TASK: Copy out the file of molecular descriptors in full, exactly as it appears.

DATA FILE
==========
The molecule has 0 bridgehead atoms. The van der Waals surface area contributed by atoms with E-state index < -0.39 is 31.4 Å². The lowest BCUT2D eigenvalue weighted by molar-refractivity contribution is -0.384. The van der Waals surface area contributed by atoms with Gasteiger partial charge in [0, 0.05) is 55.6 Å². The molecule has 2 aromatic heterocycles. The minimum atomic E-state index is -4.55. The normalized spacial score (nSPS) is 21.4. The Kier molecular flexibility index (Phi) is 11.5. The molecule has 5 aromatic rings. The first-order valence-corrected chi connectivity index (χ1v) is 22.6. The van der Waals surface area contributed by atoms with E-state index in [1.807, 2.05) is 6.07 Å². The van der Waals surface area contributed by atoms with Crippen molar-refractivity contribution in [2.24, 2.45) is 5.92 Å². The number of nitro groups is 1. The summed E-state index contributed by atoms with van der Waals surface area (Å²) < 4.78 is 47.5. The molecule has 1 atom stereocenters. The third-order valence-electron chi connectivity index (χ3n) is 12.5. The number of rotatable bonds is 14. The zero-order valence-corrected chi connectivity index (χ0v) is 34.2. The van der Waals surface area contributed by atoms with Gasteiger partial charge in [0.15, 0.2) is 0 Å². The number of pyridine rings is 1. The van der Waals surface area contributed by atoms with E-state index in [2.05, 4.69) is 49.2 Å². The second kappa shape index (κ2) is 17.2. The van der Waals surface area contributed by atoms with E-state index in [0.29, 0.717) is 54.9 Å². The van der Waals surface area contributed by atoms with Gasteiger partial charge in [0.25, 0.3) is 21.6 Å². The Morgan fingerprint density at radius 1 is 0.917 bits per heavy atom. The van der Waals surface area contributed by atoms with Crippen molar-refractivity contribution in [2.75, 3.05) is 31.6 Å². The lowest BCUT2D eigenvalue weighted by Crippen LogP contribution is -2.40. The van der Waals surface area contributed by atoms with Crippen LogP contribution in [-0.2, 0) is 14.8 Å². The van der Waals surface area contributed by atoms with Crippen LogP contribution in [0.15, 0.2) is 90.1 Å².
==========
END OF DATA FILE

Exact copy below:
The molecule has 0 bridgehead atoms. The van der Waals surface area contributed by atoms with E-state index < -0.39 is 31.4 Å². The lowest BCUT2D eigenvalue weighted by molar-refractivity contribution is -0.384. The van der Waals surface area contributed by atoms with Gasteiger partial charge in [0, 0.05) is 55.6 Å². The molecule has 2 aromatic heterocycles. The minimum atomic E-state index is -4.55. The normalized spacial score (nSPS) is 21.4. The Kier molecular flexibility index (Phi) is 11.5. The molecule has 5 aromatic rings. The first-order valence-corrected chi connectivity index (χ1v) is 22.6. The van der Waals surface area contributed by atoms with E-state index in [1.807, 2.05) is 6.07 Å². The van der Waals surface area contributed by atoms with Crippen molar-refractivity contribution in [2.24, 2.45) is 5.92 Å². The number of nitro groups is 1. The summed E-state index contributed by atoms with van der Waals surface area (Å²) < 4.78 is 47.5. The molecule has 1 atom stereocenters. The third-order valence-electron chi connectivity index (χ3n) is 12.5. The number of rotatable bonds is 14. The zero-order valence-corrected chi connectivity index (χ0v) is 34.2. The van der Waals surface area contributed by atoms with Gasteiger partial charge in [0.15, 0.2) is 0 Å². The number of pyridine rings is 1. The van der Waals surface area contributed by atoms with E-state index in [2.05, 4.69) is 49.2 Å². The second kappa shape index (κ2) is 17.2. The van der Waals surface area contributed by atoms with E-state index in [0.29, 0.717) is 54.9 Å². The van der Waals surface area contributed by atoms with Gasteiger partial charge in [0.25, 0.3) is 21.6 Å². The Morgan fingerprint density at radius 1 is 0.917 bits per heavy atom. The van der Waals surface area contributed by atoms with Crippen molar-refractivity contribution in [2.75, 3.05) is 31.6 Å². The lowest BCUT2D eigenvalue weighted by Crippen LogP contribution is -2.40. The van der Waals surface area contributed by atoms with Crippen LogP contribution in [-0.2, 0) is 14.8 Å². The van der Waals surface area contributed by atoms with Crippen LogP contribution in [0.15, 0.2) is 90.1 Å².